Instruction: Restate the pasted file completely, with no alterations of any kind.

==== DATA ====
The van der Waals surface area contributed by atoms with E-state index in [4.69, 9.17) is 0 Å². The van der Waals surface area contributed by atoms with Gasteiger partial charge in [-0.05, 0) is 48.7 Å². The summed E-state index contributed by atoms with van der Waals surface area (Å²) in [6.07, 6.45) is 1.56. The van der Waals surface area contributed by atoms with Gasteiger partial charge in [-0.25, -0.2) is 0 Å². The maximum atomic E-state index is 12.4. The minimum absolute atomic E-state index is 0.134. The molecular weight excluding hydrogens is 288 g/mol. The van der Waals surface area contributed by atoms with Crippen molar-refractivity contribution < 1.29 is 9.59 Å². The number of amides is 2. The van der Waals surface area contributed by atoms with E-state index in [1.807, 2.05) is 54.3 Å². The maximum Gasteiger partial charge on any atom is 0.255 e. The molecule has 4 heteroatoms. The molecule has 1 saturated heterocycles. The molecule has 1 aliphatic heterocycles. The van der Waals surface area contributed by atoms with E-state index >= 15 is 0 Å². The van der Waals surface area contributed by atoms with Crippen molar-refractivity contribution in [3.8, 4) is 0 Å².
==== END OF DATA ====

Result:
The van der Waals surface area contributed by atoms with E-state index in [4.69, 9.17) is 0 Å². The van der Waals surface area contributed by atoms with Gasteiger partial charge in [-0.05, 0) is 48.7 Å². The summed E-state index contributed by atoms with van der Waals surface area (Å²) in [6.07, 6.45) is 1.56. The van der Waals surface area contributed by atoms with Gasteiger partial charge in [-0.25, -0.2) is 0 Å². The maximum atomic E-state index is 12.4. The minimum absolute atomic E-state index is 0.134. The molecular weight excluding hydrogens is 288 g/mol. The van der Waals surface area contributed by atoms with Crippen molar-refractivity contribution < 1.29 is 9.59 Å². The number of amides is 2. The van der Waals surface area contributed by atoms with E-state index in [1.807, 2.05) is 54.3 Å². The maximum Gasteiger partial charge on any atom is 0.255 e. The molecule has 4 heteroatoms. The molecule has 1 saturated heterocycles. The molecule has 1 aliphatic heterocycles. The van der Waals surface area contributed by atoms with E-state index >= 15 is 0 Å². The van der Waals surface area contributed by atoms with Crippen molar-refractivity contribution in [3.8, 4) is 0 Å².